It has been a privilege to read the many poems I’ve received for Persimmon Tree’s Eastern Seaboard issue. Almost without exception, each of these poems has moved, amused, or educated me; sometimes all at once. There were a few surprises: it would not necessarily have been obvious that all of these poems are by “older women.” Their universality should, I think, appeal to any reader.
My criterion in assembling the winners was excellence. I also looked for variety of voice, style, subject matter. A special challenge for the writers was the proviso that each poem include an Elizabeth Bishop line chosen from a suggested list. The poets applied their choices in varying ways: sometimes Bishop’s phrase would flow as a literal and natural part of the line; in other poems it would almost startle a reader by its figurative or symbolic use. It’s a toss-up whether the phrases inhibited or freed the poetry; in some of the poems Elizabeth Bishop seemed to jump out and ask “What am I doing here?” while in others she fit so quietly into the language that a reader would hardly notice her presence. In the most successful of the poems, a Bishop line would make a subtle shift of emphasis, a turning point.
The hard part of editing is making choices. In the process of reading and enjoying the work, one often senses a
link with someone one does not know—her insights and imagery, language and rhythms touching one’s experience. At the same time judgment may
stand apart and mutter yes, but... It comes to a quirky sort of decision-making. At the end of the day, I have the pleasant feeling that here
are numbers of women I would love to know, and have, in one sense, met.
—Hannah Stein, Guest Editor
The Light Over Death Valley
It comes to me that the light is
It is here. It slides away.
And every day returning.
I face east, so that the going-down
sun shines low
cool in its bright
The mountains behind me are already
In another half-hour they’ll be
while before and all around me
a bowl of light
pure enough to drink
The golden rounds of low bushes
do not seem to be stirring but
I feel cool air move over my
and I wonder if I know how to see. It is so big –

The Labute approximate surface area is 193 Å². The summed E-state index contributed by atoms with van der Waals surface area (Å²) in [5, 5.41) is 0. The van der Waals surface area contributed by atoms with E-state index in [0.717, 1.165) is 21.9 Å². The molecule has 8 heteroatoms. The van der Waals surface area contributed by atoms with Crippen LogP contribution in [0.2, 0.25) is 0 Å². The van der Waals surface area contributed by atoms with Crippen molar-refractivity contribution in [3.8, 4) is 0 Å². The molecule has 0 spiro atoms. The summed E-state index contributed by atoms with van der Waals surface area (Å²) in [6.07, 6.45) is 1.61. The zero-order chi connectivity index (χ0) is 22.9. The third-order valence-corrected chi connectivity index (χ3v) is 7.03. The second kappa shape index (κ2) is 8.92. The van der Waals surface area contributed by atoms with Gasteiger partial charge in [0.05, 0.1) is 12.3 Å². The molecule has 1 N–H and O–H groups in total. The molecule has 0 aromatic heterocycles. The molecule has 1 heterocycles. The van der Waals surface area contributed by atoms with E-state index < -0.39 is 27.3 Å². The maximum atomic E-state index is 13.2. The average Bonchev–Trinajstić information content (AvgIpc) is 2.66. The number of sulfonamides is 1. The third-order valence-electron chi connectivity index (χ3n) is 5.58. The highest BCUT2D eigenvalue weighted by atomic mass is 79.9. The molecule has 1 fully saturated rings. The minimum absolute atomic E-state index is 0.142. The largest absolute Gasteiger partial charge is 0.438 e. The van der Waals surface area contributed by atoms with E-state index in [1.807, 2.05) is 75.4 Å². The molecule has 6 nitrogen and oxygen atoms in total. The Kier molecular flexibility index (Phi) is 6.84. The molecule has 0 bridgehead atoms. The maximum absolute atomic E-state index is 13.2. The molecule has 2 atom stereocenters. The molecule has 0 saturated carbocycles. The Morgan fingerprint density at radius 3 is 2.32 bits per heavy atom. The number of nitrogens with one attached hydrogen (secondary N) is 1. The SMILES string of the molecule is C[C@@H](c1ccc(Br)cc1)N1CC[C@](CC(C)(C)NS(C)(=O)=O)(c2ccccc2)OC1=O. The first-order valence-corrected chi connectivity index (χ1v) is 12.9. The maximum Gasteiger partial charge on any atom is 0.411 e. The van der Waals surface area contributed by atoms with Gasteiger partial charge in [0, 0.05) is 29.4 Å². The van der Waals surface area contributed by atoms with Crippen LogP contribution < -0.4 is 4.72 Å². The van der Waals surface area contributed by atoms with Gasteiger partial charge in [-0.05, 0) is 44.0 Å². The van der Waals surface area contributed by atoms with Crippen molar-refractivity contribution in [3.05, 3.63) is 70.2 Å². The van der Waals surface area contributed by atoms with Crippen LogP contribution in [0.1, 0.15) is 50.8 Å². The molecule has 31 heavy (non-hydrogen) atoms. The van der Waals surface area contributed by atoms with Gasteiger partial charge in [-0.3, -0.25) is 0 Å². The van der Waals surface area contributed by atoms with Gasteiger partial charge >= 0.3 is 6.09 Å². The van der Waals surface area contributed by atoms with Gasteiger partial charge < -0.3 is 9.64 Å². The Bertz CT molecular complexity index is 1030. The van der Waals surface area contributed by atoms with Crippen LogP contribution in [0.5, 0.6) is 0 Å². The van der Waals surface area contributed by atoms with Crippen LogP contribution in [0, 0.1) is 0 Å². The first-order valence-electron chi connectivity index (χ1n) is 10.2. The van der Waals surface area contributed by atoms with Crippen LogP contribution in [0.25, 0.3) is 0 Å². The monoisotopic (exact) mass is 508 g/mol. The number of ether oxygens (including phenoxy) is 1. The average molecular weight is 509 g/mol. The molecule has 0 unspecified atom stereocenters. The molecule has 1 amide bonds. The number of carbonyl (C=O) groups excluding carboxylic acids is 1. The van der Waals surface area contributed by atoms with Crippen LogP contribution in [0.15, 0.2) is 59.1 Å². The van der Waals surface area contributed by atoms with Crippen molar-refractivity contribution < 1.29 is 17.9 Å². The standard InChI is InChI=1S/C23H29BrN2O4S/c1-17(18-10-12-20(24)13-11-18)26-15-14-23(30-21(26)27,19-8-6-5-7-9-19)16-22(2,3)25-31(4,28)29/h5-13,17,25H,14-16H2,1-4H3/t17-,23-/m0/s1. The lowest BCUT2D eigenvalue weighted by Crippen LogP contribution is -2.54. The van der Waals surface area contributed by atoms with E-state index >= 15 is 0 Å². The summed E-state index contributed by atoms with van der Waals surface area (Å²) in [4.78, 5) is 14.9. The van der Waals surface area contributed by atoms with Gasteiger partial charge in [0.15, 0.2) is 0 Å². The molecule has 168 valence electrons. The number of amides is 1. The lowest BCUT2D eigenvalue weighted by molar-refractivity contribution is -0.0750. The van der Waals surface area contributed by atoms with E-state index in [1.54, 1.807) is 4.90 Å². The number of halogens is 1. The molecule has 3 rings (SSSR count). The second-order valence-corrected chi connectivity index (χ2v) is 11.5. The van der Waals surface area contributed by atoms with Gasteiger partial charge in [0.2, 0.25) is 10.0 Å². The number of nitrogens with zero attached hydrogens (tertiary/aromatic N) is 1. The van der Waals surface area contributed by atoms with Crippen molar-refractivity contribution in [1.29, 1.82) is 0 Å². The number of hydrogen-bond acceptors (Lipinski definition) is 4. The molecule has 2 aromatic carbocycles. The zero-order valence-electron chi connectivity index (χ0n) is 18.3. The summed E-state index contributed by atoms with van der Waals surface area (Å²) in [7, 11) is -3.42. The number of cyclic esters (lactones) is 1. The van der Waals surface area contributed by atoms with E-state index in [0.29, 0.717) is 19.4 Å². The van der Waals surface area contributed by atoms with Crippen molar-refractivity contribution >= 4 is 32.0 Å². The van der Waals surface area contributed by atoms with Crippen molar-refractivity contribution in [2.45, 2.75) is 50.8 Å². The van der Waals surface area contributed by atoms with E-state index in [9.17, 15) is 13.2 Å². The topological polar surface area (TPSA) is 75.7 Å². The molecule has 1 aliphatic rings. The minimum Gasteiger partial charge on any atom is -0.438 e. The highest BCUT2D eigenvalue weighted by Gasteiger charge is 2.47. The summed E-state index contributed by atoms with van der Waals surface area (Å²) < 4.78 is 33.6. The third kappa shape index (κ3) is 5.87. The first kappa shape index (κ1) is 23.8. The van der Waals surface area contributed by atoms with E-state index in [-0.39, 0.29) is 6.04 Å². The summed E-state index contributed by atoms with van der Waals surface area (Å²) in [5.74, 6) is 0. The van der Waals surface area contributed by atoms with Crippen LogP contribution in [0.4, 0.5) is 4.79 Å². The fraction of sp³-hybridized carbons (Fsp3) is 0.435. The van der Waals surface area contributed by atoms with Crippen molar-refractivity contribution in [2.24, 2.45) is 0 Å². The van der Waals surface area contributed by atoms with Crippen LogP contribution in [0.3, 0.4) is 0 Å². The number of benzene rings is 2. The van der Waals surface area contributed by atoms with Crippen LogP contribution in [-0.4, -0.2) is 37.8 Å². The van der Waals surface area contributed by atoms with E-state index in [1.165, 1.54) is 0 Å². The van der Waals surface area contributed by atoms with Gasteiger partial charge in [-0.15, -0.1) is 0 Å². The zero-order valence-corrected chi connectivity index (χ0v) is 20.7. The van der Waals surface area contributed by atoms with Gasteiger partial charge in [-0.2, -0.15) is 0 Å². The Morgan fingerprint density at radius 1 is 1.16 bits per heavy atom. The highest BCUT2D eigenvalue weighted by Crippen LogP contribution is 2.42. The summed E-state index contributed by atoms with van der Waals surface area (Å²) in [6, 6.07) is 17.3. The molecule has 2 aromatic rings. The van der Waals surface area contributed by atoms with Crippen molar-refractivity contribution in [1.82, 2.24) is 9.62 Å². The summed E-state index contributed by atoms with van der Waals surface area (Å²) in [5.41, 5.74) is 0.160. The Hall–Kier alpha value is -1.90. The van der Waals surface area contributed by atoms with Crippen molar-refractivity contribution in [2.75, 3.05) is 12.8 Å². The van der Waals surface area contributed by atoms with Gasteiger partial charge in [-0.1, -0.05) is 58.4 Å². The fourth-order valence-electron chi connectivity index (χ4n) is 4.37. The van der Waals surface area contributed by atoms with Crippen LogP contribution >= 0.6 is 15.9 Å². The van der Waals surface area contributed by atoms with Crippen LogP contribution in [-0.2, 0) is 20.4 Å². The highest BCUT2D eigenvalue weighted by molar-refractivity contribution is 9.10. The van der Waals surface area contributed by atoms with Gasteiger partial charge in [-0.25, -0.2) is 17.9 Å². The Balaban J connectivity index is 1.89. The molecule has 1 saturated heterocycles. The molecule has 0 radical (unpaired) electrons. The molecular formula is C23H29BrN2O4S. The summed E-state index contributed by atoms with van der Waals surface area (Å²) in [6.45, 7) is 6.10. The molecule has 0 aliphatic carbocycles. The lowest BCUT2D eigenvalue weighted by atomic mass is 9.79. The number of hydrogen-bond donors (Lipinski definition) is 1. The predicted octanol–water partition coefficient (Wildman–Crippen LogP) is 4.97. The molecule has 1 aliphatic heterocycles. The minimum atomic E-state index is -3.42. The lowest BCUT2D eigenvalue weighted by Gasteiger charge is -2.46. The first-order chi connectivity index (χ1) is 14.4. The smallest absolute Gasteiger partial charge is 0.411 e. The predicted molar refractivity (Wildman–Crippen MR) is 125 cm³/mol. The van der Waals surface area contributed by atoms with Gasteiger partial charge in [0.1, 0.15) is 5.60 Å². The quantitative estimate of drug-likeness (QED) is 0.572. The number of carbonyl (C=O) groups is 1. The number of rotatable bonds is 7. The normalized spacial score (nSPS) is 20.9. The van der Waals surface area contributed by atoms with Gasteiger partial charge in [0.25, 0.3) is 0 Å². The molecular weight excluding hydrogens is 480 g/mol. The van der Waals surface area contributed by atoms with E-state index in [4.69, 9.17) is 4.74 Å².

the light molting over its glazed land
the land rolling over its own folds.
The light and the land purple-down and,
in minutes, will dim
and will be there again in the morning.
I eye all the many streaking
miles of earth-enfolding
until words float off,
unsayable as stars.
"Raised by Wolves"
after Jim Goldberg’s installation
at the San Francisco MOMA
Loaded tables like a yard sale. Step closer. A tangle
of Nikes and gloves without
fingers – no lefts or rights – ripped knapsacks, belts
with silver buckles unbuckled, knives,
mascara tubes, needles, sling pumps,
guns, sunglasses, empty
plastic bags, metal pieces glinting
under the skylight.
Walk along white
walls crowded with girls and boys in black
and white photos, smiling
up at you from mattresses. Piercings, tattoos
and bruises – all that vulgar beauty —
decorate punctured arms laced around
each other. The writing
under the pictures is cursive — squat,
round vowels, consonants
slanted — children scribbling on walls. What
is not written. How many
are out there? How hard
is it to go home after the street? What flickers
in the corner? A runaway’s home video loop. Sit, watch pink
cheeked dolls, a red tricycle, balloons, a cake with three
trick candles — lighting, re-lighting, rosy
mouth barely over the tabletop, blows and blows.
March. The fields speckled with fine ice crystals,
the streets wet. It’s just on the edge of freezing.
As predicted: a wintry mix. An ugly day. If
I were down along the river, would the runner
who always says it say "another beautiful day"?
If I were down along the river, it might be one.
That poet on her deathbed, looking out a window
at a meager diet of horizon – New England February
– it’s so beautiful, she says. For the partner at her
side, the view’s a future season: gray morning not
shelter but pall, image of the space we leave dying.
The hour comes when all one wants is to be
warm, to be silent, to be wrapped in oneself like
a quilt: refuge from the terror of loneliness.
In the ignored sky outside the self, the face
of loss surfaces: grief rising like thunderheads.
Tolstoi and Sonya
At Yasnaya Polyana
an estate big as Moscow,
Tolstoi, now old,
strides across fields
in his peasant clothes,
beard flying, red sash tied
like the White Guard officer
he once was.
His serfs bow to him,
their wives holding children
who are his.
For Sonya Andreevna,
the copyist for his books,
his business manager,
dreams were the worst,
reliving her thirteen pregnancies.
In her diaries she recorded,
his infidelity, indifference, tyranny.
From their bedrooms,
they write notes
to each other, delivered
by servants. The only way
he lies dying in the Ostopova
station master’s house.
Sonya peers in the window